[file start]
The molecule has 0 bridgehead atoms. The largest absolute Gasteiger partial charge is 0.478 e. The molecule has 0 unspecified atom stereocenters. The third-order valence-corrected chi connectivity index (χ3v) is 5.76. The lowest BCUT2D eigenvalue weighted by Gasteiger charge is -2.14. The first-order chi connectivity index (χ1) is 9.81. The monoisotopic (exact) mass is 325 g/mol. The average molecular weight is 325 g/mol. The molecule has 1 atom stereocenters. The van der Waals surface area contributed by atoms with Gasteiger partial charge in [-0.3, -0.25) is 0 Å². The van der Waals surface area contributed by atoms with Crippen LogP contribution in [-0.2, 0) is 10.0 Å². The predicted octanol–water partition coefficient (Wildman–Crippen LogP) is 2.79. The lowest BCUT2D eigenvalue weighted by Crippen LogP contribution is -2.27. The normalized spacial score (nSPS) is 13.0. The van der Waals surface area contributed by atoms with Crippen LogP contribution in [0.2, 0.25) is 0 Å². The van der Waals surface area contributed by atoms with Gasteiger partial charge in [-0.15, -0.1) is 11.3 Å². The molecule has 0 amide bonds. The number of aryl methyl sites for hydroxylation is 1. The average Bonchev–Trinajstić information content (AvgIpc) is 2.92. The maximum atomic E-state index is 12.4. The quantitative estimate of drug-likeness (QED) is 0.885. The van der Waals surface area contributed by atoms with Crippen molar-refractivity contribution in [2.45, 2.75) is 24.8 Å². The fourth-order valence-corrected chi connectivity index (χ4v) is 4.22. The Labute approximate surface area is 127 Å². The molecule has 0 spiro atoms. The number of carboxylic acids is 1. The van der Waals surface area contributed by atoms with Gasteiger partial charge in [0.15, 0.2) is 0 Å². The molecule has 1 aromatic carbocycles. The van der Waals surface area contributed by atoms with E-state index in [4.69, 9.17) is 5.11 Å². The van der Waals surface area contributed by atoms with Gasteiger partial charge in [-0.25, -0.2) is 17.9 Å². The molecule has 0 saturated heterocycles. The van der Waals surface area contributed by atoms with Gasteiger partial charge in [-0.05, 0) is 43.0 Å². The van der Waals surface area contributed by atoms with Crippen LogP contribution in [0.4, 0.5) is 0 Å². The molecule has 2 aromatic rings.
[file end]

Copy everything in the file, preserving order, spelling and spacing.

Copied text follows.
The molecule has 0 bridgehead atoms. The largest absolute Gasteiger partial charge is 0.478 e. The molecule has 0 unspecified atom stereocenters. The third-order valence-corrected chi connectivity index (χ3v) is 5.76. The lowest BCUT2D eigenvalue weighted by Gasteiger charge is -2.14. The first-order chi connectivity index (χ1) is 9.81. The monoisotopic (exact) mass is 325 g/mol. The average molecular weight is 325 g/mol. The molecule has 1 atom stereocenters. The van der Waals surface area contributed by atoms with Gasteiger partial charge in [-0.3, -0.25) is 0 Å². The van der Waals surface area contributed by atoms with Crippen LogP contribution in [-0.2, 0) is 10.0 Å². The predicted octanol–water partition coefficient (Wildman–Crippen LogP) is 2.79. The lowest BCUT2D eigenvalue weighted by Crippen LogP contribution is -2.27. The normalized spacial score (nSPS) is 13.0. The van der Waals surface area contributed by atoms with Crippen LogP contribution in [0.2, 0.25) is 0 Å². The van der Waals surface area contributed by atoms with Gasteiger partial charge in [-0.15, -0.1) is 11.3 Å². The molecule has 0 amide bonds. The number of aryl methyl sites for hydroxylation is 1. The average Bonchev–Trinajstić information content (AvgIpc) is 2.92. The maximum atomic E-state index is 12.4. The quantitative estimate of drug-likeness (QED) is 0.885. The van der Waals surface area contributed by atoms with Crippen molar-refractivity contribution in [2.45, 2.75) is 24.8 Å². The fourth-order valence-corrected chi connectivity index (χ4v) is 4.22. The Labute approximate surface area is 127 Å². The molecule has 0 spiro atoms. The number of carboxylic acids is 1. The van der Waals surface area contributed by atoms with Gasteiger partial charge in [0.15, 0.2) is 0 Å². The molecule has 1 aromatic carbocycles. The van der Waals surface area contributed by atoms with E-state index in [4.69, 9.17) is 5.11 Å². The van der Waals surface area contributed by atoms with Gasteiger partial charge in [-0.25, -0.2) is 17.9 Å². The molecule has 0 saturated heterocycles. The van der Waals surface area contributed by atoms with Gasteiger partial charge in [-0.05, 0) is 43.0 Å². The van der Waals surface area contributed by atoms with Crippen LogP contribution in [0.4, 0.5) is 0 Å². The molecule has 2 aromatic rings.